Eadweard Muybridge's The Horse In Motion

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When a horse trots or gallops, does it ever become fully airborne? In 1878, Eadweard Muybridge was able to answer that question. He amazed the world with the first film ever, The Horse in Motion. Muybridge created a way to take photos with an exposure lasting a fraction of a second, as a horse sped by, it tripped wires connected to the cameras, which took 12 photos in rapid succession. These 12 photos were able to prove that a horse does in fact have all of this legs tucked underneath for a brief moment during a stride. This new technology was able to capture the truth, something that the human eye would never be able to. Muybridge’s stop-motion technique was a very early form of animation that helped pave the way for the motion-picture industry. In this essay I will discuss how Films have the capability to advance and change society, culture, technology, art and literacy.

The Maltese Falcon is a classic Film- Noir mystery film that came out in 1941 starring Humphrey Bogart and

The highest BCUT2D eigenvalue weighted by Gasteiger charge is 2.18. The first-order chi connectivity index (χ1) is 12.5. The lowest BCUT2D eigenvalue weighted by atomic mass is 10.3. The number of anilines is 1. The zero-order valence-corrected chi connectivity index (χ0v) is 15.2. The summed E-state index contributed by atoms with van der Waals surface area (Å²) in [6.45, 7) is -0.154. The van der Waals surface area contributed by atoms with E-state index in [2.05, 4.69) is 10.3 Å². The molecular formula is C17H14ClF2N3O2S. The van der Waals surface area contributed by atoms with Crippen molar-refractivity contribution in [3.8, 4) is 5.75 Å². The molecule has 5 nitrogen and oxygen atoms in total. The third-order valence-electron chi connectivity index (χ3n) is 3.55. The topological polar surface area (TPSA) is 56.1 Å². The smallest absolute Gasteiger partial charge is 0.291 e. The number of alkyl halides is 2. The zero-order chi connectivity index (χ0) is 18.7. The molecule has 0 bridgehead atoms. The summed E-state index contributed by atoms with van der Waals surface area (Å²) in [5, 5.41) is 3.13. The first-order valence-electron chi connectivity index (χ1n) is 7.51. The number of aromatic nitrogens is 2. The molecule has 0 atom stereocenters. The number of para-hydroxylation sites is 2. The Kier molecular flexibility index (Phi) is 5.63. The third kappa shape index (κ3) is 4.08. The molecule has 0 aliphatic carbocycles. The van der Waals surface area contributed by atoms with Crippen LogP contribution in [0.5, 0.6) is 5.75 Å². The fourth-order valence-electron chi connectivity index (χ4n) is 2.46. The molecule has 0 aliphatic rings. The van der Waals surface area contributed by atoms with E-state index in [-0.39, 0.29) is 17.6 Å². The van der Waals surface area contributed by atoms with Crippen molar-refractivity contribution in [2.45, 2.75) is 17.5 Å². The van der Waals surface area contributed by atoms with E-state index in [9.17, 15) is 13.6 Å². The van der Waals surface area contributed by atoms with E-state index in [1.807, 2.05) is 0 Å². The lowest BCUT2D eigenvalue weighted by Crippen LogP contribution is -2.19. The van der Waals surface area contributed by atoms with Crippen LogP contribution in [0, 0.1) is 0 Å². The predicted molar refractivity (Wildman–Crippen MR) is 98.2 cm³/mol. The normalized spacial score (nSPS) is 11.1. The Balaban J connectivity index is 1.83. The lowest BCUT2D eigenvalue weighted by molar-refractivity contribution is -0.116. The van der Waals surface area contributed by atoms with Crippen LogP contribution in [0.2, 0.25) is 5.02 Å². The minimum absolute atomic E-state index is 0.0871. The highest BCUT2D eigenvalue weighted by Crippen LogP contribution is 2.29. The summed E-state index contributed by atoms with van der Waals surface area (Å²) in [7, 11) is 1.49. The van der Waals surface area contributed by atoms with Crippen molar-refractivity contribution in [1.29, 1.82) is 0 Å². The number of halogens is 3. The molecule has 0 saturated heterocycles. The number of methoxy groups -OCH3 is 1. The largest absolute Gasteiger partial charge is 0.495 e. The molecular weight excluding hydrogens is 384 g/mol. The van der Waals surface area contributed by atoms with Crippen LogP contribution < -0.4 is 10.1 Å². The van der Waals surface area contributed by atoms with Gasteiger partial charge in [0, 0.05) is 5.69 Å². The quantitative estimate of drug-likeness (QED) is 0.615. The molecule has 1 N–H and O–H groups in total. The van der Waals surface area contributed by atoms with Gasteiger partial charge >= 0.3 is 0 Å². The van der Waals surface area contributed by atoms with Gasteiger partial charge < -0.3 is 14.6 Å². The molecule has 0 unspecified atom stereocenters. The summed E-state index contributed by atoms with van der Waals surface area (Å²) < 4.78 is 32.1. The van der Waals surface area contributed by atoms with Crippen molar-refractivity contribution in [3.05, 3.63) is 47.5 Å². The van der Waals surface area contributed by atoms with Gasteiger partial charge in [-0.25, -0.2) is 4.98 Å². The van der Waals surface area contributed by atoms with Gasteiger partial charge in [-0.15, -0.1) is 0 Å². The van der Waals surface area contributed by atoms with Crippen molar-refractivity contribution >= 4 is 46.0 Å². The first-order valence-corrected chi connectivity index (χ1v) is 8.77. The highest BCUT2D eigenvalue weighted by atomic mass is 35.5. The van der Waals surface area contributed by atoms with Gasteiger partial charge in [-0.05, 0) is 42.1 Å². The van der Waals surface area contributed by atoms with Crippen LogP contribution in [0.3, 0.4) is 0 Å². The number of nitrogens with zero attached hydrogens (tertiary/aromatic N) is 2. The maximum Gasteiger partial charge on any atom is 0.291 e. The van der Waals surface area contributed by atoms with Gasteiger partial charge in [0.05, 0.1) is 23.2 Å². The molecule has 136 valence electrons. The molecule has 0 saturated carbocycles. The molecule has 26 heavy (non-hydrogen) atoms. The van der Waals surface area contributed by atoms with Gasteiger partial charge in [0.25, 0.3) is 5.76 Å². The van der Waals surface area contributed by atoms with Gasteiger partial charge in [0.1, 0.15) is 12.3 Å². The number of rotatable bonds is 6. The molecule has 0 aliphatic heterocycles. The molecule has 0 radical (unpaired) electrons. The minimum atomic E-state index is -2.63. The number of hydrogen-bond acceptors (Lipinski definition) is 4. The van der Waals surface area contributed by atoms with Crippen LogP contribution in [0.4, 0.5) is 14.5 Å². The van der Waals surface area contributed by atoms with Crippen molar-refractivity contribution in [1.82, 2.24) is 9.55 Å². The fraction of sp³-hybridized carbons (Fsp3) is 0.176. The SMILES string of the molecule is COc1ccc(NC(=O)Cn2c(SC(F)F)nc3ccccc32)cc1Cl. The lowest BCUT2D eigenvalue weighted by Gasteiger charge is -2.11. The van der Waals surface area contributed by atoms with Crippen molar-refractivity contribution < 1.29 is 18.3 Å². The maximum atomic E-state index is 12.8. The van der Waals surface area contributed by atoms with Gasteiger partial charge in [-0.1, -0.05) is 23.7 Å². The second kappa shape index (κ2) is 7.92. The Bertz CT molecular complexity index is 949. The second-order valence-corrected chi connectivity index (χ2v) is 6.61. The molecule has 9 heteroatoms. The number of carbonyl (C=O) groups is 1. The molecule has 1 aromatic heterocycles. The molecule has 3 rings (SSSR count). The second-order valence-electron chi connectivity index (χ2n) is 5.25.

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Once Spade gets to the scene I noticed how the director used the same type technique as George Melies did in his film “Trip to the Moon” to capture depth perception. There was also a scene in the movie where they would blur the film to try and mimic Spade vision as he got drugged by Gutman, that scene was very innovative and help the viewer feel what Spade was feeling. And lastly the scene where everyone was sitting around the hotel room arguing about the Maltese Falcon, the camera was panning around and each character but their body would be a little bit off from where they were before. But this was such a great scene because it captured each character face to help tell their emotions and thoughts. A guiding course concept that I would connect this movie with would be Literacy, the visual and narrative aspects of this movie makes it a